Arts and Culture Frequently Asked Questions

Overarching Creative Communities Questions

Q: Can my organization apply for funding under multiple Creative Communities strategies?

A:  Yes, organizations can apply for grants under more than one strategy when appropriate.

Q: Do I have to meet or speak with a Foundation staff person or host a site visit before I can apply to a Creative Communities strategy?

A: No, you do not. However, organizations applying through a fiscal sponsor should contact a member of the Creative Communities staff to gain access to the fiscal sponsor grant application. To see the specific requirements of our application process, please visit the How to Apply to Creative Communities webpage. If you have any other questions after reviewing that information, please feel free to reach out to a member of the Creative Communities staff.

Q: I am a returning applicant and noticed the application process has changed a bit. Do I still need to submit a pre-proposal or inquiry?

A: No, you do not. The Creative Communities program has streamlined the application process so that initial inquiries or pre-proposals are no longer required.

Q: How are you defining racial equity?

A: “Racial equity is a process of eliminating racial disparities and improving outcomes for everyone. It is the intentional and continuing process of changing policies, systems, and structures by prioritizing measurable change in the lives of people of color.” (Creating Cultures and Practices for Racial Equity, by Nayantara Sen & Terry Keleher, Race Forward)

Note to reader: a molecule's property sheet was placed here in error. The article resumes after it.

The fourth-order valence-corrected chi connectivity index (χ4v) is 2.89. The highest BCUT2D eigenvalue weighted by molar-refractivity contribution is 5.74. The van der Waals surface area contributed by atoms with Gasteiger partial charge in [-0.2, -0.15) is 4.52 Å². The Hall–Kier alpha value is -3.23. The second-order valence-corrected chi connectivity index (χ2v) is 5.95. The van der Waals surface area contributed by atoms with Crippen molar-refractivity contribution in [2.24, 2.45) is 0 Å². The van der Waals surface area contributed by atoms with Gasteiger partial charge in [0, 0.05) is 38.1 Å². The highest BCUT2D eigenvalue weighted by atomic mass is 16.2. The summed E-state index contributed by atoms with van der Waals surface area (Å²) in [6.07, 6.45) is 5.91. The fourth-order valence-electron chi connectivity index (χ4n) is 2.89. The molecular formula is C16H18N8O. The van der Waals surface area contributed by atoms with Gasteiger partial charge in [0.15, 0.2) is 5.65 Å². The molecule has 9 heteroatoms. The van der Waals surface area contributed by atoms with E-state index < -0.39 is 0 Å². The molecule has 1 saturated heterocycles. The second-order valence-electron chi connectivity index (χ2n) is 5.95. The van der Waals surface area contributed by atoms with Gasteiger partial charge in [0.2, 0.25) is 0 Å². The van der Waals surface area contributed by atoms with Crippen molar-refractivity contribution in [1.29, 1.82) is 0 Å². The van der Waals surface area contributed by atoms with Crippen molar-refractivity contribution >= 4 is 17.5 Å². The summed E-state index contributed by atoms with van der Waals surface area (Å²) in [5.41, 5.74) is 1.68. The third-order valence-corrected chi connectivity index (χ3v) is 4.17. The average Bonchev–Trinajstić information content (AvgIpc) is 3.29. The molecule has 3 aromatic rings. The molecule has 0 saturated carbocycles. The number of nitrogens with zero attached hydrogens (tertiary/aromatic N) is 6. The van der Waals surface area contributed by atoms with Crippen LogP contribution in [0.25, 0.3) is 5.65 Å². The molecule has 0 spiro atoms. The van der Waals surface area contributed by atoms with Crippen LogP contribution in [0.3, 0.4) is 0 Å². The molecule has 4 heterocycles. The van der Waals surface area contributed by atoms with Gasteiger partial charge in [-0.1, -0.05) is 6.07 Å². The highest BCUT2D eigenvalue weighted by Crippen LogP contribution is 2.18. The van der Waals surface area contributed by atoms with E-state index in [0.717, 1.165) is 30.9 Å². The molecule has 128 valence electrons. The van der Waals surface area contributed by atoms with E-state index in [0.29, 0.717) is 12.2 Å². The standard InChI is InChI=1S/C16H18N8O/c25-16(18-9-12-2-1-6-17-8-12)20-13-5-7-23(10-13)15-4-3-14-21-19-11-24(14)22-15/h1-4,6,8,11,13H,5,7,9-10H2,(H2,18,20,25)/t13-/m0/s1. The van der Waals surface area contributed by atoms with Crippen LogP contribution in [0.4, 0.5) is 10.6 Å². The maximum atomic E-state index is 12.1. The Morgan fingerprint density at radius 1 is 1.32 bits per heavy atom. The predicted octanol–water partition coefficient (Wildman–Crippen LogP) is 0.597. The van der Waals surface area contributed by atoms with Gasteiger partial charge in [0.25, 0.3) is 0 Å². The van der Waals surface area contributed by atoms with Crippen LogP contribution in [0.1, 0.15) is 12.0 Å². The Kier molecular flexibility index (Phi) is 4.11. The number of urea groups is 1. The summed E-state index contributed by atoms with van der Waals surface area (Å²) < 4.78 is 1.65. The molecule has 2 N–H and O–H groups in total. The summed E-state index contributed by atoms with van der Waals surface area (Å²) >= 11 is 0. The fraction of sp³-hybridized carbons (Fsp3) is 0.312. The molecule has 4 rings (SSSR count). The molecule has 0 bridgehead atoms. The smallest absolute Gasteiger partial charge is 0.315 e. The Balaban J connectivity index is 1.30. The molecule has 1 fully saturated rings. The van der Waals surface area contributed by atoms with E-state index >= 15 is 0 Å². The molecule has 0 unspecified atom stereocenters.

Q: How are you defining economic inclusion?

A: Economic inclusion means increased economic opportunity and more shared prosperity in ways that can be sustained for individuals who historically have experienced the most barriers to economic prosperity, such as people of color.

Q: What are the benefits of arts, culture, and public spaces that you seek to support?

A: We know that arts, culture, and public spaces provide people and communities with many benefits. The following are of interest across all program areas:

  • Encouraging interpersonal interactions and relationships within and among diverse populations
  • Reinforcing identity and social ties within local communities and neighborhoods
  • Strengthening the cultural diversity and identity of the city/region


In addition, the funding guidelines for each strategy list additional potential benefits of interest. The communities you represent or work with may prioritize other benefits as well.

Arts and Culture Hubs Questions

Q: If I am a current grantee under the previous Core Support for Arts and Culture strategy, how soon can I be eligible for funding under the new Arts and Culture Hubs strategy?